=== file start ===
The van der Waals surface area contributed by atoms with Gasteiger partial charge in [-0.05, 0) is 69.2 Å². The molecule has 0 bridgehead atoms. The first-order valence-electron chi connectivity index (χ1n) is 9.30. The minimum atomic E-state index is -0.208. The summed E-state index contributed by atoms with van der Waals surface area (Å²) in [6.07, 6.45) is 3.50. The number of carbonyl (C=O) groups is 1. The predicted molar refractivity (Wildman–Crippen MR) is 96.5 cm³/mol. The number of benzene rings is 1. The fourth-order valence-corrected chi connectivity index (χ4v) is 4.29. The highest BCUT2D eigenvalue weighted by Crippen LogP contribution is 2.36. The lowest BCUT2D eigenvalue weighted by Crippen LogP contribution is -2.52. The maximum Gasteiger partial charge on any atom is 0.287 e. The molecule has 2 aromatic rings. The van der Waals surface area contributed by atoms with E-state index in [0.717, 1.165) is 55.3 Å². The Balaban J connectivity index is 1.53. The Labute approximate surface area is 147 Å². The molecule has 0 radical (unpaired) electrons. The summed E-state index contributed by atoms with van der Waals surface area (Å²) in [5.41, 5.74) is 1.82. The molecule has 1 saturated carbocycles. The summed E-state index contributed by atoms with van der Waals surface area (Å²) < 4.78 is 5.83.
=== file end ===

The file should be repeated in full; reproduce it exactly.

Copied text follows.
The van der Waals surface area contributed by atoms with Gasteiger partial charge in [-0.05, 0) is 69.2 Å². The molecule has 0 bridgehead atoms. The first-order valence-electron chi connectivity index (χ1n) is 9.30. The minimum atomic E-state index is -0.208. The summed E-state index contributed by atoms with van der Waals surface area (Å²) in [6.07, 6.45) is 3.50. The number of carbonyl (C=O) groups is 1. The predicted molar refractivity (Wildman–Crippen MR) is 96.5 cm³/mol. The number of benzene rings is 1. The fourth-order valence-corrected chi connectivity index (χ4v) is 4.29. The highest BCUT2D eigenvalue weighted by Crippen LogP contribution is 2.36. The lowest BCUT2D eigenvalue weighted by Crippen LogP contribution is -2.52. The maximum Gasteiger partial charge on any atom is 0.287 e. The molecule has 2 aromatic rings. The van der Waals surface area contributed by atoms with E-state index in [0.717, 1.165) is 55.3 Å². The Balaban J connectivity index is 1.53. The Labute approximate surface area is 147 Å². The molecule has 0 radical (unpaired) electrons. The summed E-state index contributed by atoms with van der Waals surface area (Å²) in [5.41, 5.74) is 1.82. The molecule has 1 saturated carbocycles. The summed E-state index contributed by atoms with van der Waals surface area (Å²) < 4.78 is 5.83.